The Democratic Party has not been a total slouch, offering policies friendly to health-care executives, entertainment moguls, and tech titans. In fact, financial support for Democrats among the 1 percent of the 1 percent has risen dramatically, more than trebling since 1980. Traditionally, though, the Republican Party has been seen as the better friend to the wealthy, offering lower taxes, fewer business regulations, generous defense contracts, increased global trade, high immigration, and resistance to organized labor. It's been the buddy of homebuilders, oil barons, defense contractors, and other influential business leaders.
Trumpism changes the equation. If homebuilders face workplace crackdowns on illegal hiring, their costs go up. If defense contractors see a reduced U.S. military presence in Asia and Europe, their income goes down. If companies that rely on outsourcing or on intellectual property rights see their business model upended by discontinued trade agreements, they face a crisis. Sure, many rich people hate Obamacare, but how big a deal is it compared to other things they want: more immigration, sustained and expanding trade, continued defense commitments? Clintonism, by comparison, starts to look much more appealing.
But wait, there's more:
What comes across with Chelsea, for lack of a gentler word, is self-regard of an unusual intensity. And the effect is stronger on paper. Unkind as it is to say, reading anything by Chelsea Clinton -- tweets, interviews, books -- is best compared to taking in spoonfuls of plain oatmeal that, periodically, conceal a toenail clipping.Quick, hide the sharp objects!
The crude conventional wisdom is that Bill Clinton craved adoration and Hillary Clinton craved power. But Chelsea Clinton seems to have a more crippling want: fashionability -- of the sort embraced by philanthropic high society.
To find fault with the former First Daughter is to invite the wrath of thousands. Love of Chelsea correlates closely with love of Hillary, toward whom her fans have long felt an odd protectiveness, as if she were a stroke survivor regaining the power of speech rather than one of the most influential people in the world. That goes even more for Chelsea, who is often treated less like an independent 37-year-old multi-millionaire and more like the 12-year-old who still deserves to be left alone.
But let's have a reality check. No one bothers George W. Bush's daughter, Barbara Bush, who quietly works on her nonprofit, Global Health Corps. On the other hand, . . .if you've openly entertained the possibility of running for office if "it was something I felt called to do," then assurances to the contrary aren't quite good enough. You're a public hazard.
Quick, someone put Corky/Doc/Danforth/Zed on suicide watch:
How did Chelsea become such a threat?Lovely.
Perhaps the best way to start is by revisiting some of Chelsea's major post-2008 forays into the public eye. The results were all friendly in aim, and yet the picture that kept emerging from the growing pile of Chelsea quotations was that of a person accustomed to courtiers nodding their heads raptly. Here are Chelsea's thoughts on returning to red meat in her diet: "I'm a big believer in listening to my body's cravings." On her time in the "fiercely meritocratic" workplace of Wall Street: "I was curious if I could care about [money] on some fundamental level, and I couldn't." On her precocity: "They told me that my father had learned to read when he was three. So, of course, I thought I had to too. The first thing I learned to read was the newspaper." Take that, Click, Clack, Moo.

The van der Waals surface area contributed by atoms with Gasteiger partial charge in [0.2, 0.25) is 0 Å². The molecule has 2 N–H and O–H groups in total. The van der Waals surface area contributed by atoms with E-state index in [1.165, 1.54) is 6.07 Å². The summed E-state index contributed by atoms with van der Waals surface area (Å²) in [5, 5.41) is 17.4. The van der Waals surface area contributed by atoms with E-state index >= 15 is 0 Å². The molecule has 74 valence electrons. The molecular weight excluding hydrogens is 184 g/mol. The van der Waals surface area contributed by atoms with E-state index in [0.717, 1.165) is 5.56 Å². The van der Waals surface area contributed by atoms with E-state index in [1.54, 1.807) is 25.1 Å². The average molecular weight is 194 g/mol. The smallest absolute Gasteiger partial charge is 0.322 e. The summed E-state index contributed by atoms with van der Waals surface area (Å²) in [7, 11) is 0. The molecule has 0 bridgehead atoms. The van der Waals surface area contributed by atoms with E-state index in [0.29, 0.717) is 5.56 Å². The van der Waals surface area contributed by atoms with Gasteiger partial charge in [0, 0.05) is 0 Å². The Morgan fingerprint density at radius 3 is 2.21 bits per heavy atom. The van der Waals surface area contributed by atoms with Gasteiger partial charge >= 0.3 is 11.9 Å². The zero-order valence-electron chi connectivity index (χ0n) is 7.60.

Chelsea, people were quietly starting to observe, had a tendency to talk a lot, and at length, not least about Chelsea. But you couldn't interrupt, not even if you're on TV at NBC, where she was earning $600,000 a year at the time. "When you are with Chelsea, you really need to allow her to finish," Jay Kernis, one of Clinton's segment producers at NBC, told Vogue. "She's not used to being interrupted that way."
Sounds perfect for a dating profile: I speak at length, and you really need to let me finish. I'm not used to interruptions.
Well, historically, neither Xi and Trump are totally wrong-
Han Dynasty ~200 BCE - ~200 CE - The Chinese maintained military/official presence in the north, but not so much in the South. The commanderies set up to govern Korea lasted to some extent for the whole of the Han dynasty, about 400 years.
Yuan Dynasty - The Khans really wanted Korea, and Japan and invaded both. The war with Korea lasted around 70 years (dwarfing the two invasions of Japan in scope and consequence). By about 1280, the Koreans capitulated and became a vassal state of China, a relationship that lasted through the end of the Yuan period in the 1360's.
If you have ever been to Seoul, Independence Gate was built to commemorate Korea's independence from China, so while the South Koreans are still debating that they were never "part" of China, they do recognize they they were once ruled by China.
So twice in the last 2000 years Korea has been a vassal state of China, how you want to look at that depends on how much you hate Trump.